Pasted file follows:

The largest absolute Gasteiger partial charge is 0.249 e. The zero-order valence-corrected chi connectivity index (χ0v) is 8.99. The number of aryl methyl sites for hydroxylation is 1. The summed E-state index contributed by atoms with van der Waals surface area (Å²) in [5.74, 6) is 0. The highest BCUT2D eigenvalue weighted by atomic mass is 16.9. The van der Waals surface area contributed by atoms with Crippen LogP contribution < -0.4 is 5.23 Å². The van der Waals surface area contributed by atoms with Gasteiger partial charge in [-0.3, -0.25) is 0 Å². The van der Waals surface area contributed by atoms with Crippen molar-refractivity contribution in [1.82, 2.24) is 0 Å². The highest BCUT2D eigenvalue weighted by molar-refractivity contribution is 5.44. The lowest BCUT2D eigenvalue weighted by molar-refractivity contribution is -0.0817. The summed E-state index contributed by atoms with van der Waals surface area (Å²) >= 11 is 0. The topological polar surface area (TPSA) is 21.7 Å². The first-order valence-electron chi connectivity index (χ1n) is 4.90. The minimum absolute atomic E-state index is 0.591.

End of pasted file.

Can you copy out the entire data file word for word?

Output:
The largest absolute Gasteiger partial charge is 0.249 e. The zero-order valence-corrected chi connectivity index (χ0v) is 8.99. The number of aryl methyl sites for hydroxylation is 1. The summed E-state index contributed by atoms with van der Waals surface area (Å²) in [5.74, 6) is 0. The highest BCUT2D eigenvalue weighted by atomic mass is 16.9. The van der Waals surface area contributed by atoms with Crippen LogP contribution < -0.4 is 5.23 Å². The van der Waals surface area contributed by atoms with Gasteiger partial charge in [-0.3, -0.25) is 0 Å². The van der Waals surface area contributed by atoms with Crippen molar-refractivity contribution in [1.82, 2.24) is 0 Å². The highest BCUT2D eigenvalue weighted by molar-refractivity contribution is 5.44. The lowest BCUT2D eigenvalue weighted by molar-refractivity contribution is -0.0817. The summed E-state index contributed by atoms with van der Waals surface area (Å²) >= 11 is 0. The topological polar surface area (TPSA) is 21.7 Å². The first-order valence-electron chi connectivity index (χ1n) is 4.90. The minimum absolute atomic E-state index is 0.591.